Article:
Opposition forces, critics and experts in the region continue wondering what kind of benefits Serbia and Kosovo would have by accepting the plan. With the EU integration process stalled, it is unclear what benefit Serbia would gain from agreeing on the plan without envisioning concrete steps toward full EU integration. Also, Kosovo may wonder if the plan is still of interest, given Pristina’s position that any agreement must include “full mutual recognition.” Furthermore, there are still concerns about how both leaders would sell any potential agreement to their respective populations. 
According to a senior EU official, quoted in local media in the region, Russia is actively attempting to derail the two sides’ negotiations.

Further News and Views

Dodik denies Srebrenica was a genocide, USA reacts promptly
Sources: Radio Free Europe, N1, European Western Balkans
Milorad Dodik, the current president of the Bosnian Serb entity Republika Srpska and a pro-Russian nationalist and secessionist, sowed discord in Bosnia once again by denying that the massacres in Srebrenica in 1995 amounted to genocide. “There was no genocide there. We all know that, but they keep trying to force it on us,” Dodik said, causing rage among victims and survivors.  Dodik reacted after the international community’s High Representative in Bosnia and Herzegovina, German Christian Schmidt, amended legislation on a memorial centre for victims of the 1995 Srebrenica genocide to allow funds intended for burials to be used to help run the facility.
In a video statement, US Ambassador Michael Murphy stated that Dodik’s “repeated attempts to deny the genocide at Srebrenica, as he did again yesterday, cannot change the facts and cannot change the truth.” Such efforts by the secessionist leader of Bosnia’s majority Serb region, as well as the glorification of war criminals from the brutal Balkan conflicts of the 1990s, he called “irresponsible” and said they “deserve condemnation.” Several political parties stigmatized Dodik’s words, warning that denying war crimes and the genocide can have a destabilizing impact in the country.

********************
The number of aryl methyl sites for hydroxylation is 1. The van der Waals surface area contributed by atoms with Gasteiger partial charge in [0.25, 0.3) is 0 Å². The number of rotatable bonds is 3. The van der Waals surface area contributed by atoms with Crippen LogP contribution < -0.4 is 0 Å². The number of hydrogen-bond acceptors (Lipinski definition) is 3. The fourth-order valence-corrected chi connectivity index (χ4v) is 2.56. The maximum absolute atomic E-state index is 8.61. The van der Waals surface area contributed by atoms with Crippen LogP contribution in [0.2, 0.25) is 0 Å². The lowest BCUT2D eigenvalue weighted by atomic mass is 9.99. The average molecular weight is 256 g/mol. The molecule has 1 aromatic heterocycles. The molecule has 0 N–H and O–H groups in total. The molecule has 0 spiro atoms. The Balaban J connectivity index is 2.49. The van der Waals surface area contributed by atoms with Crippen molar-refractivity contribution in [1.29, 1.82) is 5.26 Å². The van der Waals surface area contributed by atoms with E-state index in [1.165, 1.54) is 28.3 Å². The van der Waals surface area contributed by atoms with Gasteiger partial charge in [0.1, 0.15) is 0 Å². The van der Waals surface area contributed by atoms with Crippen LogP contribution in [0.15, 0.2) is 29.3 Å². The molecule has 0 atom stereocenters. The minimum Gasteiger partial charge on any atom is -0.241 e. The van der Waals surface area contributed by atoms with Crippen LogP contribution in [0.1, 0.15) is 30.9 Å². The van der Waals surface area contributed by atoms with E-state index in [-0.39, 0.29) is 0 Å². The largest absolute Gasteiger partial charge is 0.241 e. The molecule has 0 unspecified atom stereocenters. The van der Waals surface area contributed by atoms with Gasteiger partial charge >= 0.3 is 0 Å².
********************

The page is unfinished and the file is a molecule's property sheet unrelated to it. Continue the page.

Oppositions protests in Tirana, promise “revolution” against PM Rama

The Washington Post, Euronews
Thousands of supporters of Albania’s political opposition marched in Tirana, calling for Prime Minister Edi Rama’s resignation for alleged corruption and mismanagement of the country’s economy.  Protesters included Sali Berisha, Albania’s controversial former president and prime minister who now leads the centre-right Democratic Party. “We are in a revolution,” Berisha declared, adding that “we are a democratic force, not a violent force.”


NATO, US to help Moldova amidst Russian destabilizing efforts
Sources: NATO, Radio Free Europe, The Associated Press
The US and NATO have promised Moldova various forms of assistance, as the former Soviet republic fears it will be the next target in the Kremlin’s sights after Ukraine.
Moldova’s president accused Russia of plotting to destabilize her country’s leadership, prevent it from joining the European Union. President Maia Sandu made her remarks following Ukrainian President Volodymyr Zelenskiy’s announcement last week that his country had discovered a Russian intelligence plot “for the destruction of Moldova”. Sandu went on to say that the plan involved Russian, Montenegrin, Belarussian, and Serbian citizens planning to entering Moldova to incite protests in order to “change the legitimate government to an illegal government controlled by the Russian Federation.”
US Vice President Joe Biden reaffirmed Washington’s backing for Moldova’s territorial integrity and promised to visit the country “to support political and economic resilience, including its democratic reform agenda and energy security.” “We have agreed to step up our partnership and also to assist in the development of defense capacity,” NATO Secretary General Jens Stoltenberg said.


Slower growth in the Balkans due to the war
Sources: The Vienna Institute for International Economic Studies, EBRD
The war in Ukraine is still having an impact on the economies of the Western Balkans, according to the European Bank for Reconstruction and Development (EBRD). Economic growth in the region moderated in 2022, but household consumption remained resilient to rapidly rising inflation rates, aided by consistent increases in remittances, credit growth, fiscal support measures, and, in some cases, minimum wage increases and public-sector wage increases, EBRD said. Nonetheless, countries in this region are expected to grow also in 2023, but at a slower pace, as risks remain firmly skewed to the downside. On the plus side, foreign direct investments increased in several areas of the region, according to a study conducted by the Vienna Institute for International Economic Studies. In terms of annual growth, FDI activity has increased in Q2 2022. Bosnia and Herzegovina and North Macedonia are the only exceptions. The subregion’s upward FDI dynamics were likely aided by a revival of the tourism sector following the relaxation of COVID-19 restrictions, as well as some near-shoring activity.